The origins of the word "choir"
The etymology of "choir" and why choros meant "dance" in Ancient Greece
When we asked our community on social media what they thought the meaning of the original Greek word chorus is, everyone opted for meanings such as “chant”, “singing”, “group singing”, or even “polyphonic singing”...
We bet you would have been as surprised as they were when we revealed that choros (or khoros or horos) actually means “dance” in the Greek language.
In fact, this word still occurs very often in the names of numerous Greek dances, as for instance the famous Hasapikos choros (“Dance of Butchers”).
Why then does the modern word “choir” derive from a word that literally means “dance”?
The etymology of the word “choir”
First, let’s start by unraveling the history of the word.
As said, today’s lemma “choir” finds its origins in the Ancient Greek lemma choros, which meant "round dance; dancing-place; band of dancers; company of persons in a play, under a leader, who take part in dialogue with the actors and sing their sentiments at intervals" (Online Etymology Dictionary).
This word evolved into the Latin chorus: "a dance in a circle, the persons singing and dancing, the chorus of a tragedy" (Online Etymology Dictionary).
It can then be noticed how, through the etymology of this word, a historical connection between choir and dancing resurfaces…
What is then the historical reason for this link between choir singing and dancing in the etymology of the word “choir”?
The connection between dance and singing in Ancient Greece
Choros, Khoros, Horos (Greek: χορός, romanized: khorós)
Round dance; dancing-place; band of dancers; company of persons in a play, under a leader, who take part in dialogue with the actors and sing their sentiments at intervals.
(Online Etymology Dictionary)
By having a closer look at the definition of the Greek choros, we see how it can be broken down in three different meanings:
- a “round dance”,
- a physical “dancing-place”,
- or a group of performers, be it a “band of dancers” or a “company of persons in a play, under a leader, who take part in dialogue with the actors and sing their sentiments at intervals.”
The first two meanings find their roots in a past Greek cultural practice: Still nowadays, many Greek villages have a flat space named Chorostasi (or Khorostasi or Horostasi) where public dances, weddings, and other forms of social events and celebrations take place.
The term chorostasi means "threshing floor" and refers to the place where the threshing of wheat once took place. The threshing of wheat is the process of loosening the edible part of grain (or other crop) from the straw to which it is attached. Therefore, after the end of the harvesting season, the threshing floor remained unused and was then a great, empty, and flat place, perfect for celebration.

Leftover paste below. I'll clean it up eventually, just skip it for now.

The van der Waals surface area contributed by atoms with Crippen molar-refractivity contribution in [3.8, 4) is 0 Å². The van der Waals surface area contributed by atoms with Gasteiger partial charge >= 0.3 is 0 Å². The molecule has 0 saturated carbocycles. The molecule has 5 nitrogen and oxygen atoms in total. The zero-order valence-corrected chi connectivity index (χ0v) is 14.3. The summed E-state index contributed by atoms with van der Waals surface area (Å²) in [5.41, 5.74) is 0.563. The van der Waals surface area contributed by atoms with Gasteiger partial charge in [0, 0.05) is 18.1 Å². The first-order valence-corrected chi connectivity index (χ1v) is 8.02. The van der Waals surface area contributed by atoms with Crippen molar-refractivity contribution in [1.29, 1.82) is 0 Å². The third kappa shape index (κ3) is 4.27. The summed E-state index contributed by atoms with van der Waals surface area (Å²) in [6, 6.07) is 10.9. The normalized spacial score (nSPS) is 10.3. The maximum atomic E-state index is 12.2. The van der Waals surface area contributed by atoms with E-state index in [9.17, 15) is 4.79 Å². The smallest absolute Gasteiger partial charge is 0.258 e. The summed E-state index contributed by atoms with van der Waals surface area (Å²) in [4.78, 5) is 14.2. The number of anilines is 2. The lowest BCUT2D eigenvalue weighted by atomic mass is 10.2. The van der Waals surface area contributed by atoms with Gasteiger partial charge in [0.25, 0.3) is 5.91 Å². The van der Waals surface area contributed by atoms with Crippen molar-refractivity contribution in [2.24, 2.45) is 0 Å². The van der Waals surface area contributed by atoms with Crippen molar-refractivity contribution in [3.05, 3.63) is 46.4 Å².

Due to the shape of the chorostasi, it is also claimed that the dances that took place there during celebration involved circular arrangements of movement.
The chorostasi is therefore believed to be the reason why the subsequent Greek lemma chorus denotes both “round dance” and a physical “dancing-place.”
In regards to its third meaning, the explanation of its origins is pretty simple: in Ancient Greece, singing and dancing were inseparable components of social celebrations, as well as of theatrical performances. In Ancient Greek drama, the choros consisted of a homogeneous, non-individualised group of performers (between 12 and 50). It was meant as a collective voice on the dramatic action and gave expression, between the acts, to the moral and religious sentiments evoked by the actions of the play.
It was therefore this coexistence between singing and dancing that led to this kind of performance being defined as chorus, which as said meant “dance”, and this ultimately explains the third meaning of the word.
Modern traces of ancient meanings
It is extremely fascinating that etymological traces of the Greek word choros can still be found today in different cultures precisely in the names of… their cultural circle dances!
In fact, the dances horo (Bulgaria) and hora (Romania), both in turn originating from the Balkans, as well as the dance choron/khoron/horon (Turkey) are all cultural and folk circle dances that have ancient origins.
Now you finally know the origins of the word “choir” and why it derives from choros meaning “dance” in Greek.
If this kind of historical trivia on the world of choir singing tickles you, why not reading this article on five mind-blowing facts about the oldest choral repertory surviving today ever found?